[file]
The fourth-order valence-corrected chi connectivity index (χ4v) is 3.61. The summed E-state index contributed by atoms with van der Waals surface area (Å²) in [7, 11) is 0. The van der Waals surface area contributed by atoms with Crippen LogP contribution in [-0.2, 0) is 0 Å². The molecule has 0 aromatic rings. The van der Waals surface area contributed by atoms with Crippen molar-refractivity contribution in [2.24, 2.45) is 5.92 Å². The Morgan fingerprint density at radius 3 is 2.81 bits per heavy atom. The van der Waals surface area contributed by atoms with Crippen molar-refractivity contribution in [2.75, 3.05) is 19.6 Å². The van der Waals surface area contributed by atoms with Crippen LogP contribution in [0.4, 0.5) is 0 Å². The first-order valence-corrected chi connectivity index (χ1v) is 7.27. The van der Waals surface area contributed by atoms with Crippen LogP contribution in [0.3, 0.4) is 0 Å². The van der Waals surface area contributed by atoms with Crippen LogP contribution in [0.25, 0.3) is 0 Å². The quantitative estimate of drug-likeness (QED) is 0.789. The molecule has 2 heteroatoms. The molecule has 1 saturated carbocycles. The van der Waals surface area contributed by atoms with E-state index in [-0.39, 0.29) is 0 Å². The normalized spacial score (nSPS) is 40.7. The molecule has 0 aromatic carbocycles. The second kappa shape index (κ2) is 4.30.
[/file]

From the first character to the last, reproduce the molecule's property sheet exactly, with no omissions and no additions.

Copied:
The fourth-order valence-corrected chi connectivity index (χ4v) is 3.61. The summed E-state index contributed by atoms with van der Waals surface area (Å²) in [7, 11) is 0. The van der Waals surface area contributed by atoms with Crippen LogP contribution in [-0.2, 0) is 0 Å². The molecule has 0 aromatic rings. The van der Waals surface area contributed by atoms with Crippen molar-refractivity contribution in [2.24, 2.45) is 5.92 Å². The Morgan fingerprint density at radius 3 is 2.81 bits per heavy atom. The van der Waals surface area contributed by atoms with Crippen molar-refractivity contribution in [2.75, 3.05) is 19.6 Å². The van der Waals surface area contributed by atoms with Crippen LogP contribution in [0.4, 0.5) is 0 Å². The first-order valence-corrected chi connectivity index (χ1v) is 7.27. The van der Waals surface area contributed by atoms with Crippen LogP contribution in [0.3, 0.4) is 0 Å². The van der Waals surface area contributed by atoms with Crippen LogP contribution in [0.25, 0.3) is 0 Å². The quantitative estimate of drug-likeness (QED) is 0.789. The molecule has 2 heteroatoms. The molecule has 1 saturated carbocycles. The van der Waals surface area contributed by atoms with E-state index in [-0.39, 0.29) is 0 Å². The normalized spacial score (nSPS) is 40.7. The molecule has 0 aromatic carbocycles. The second kappa shape index (κ2) is 4.30.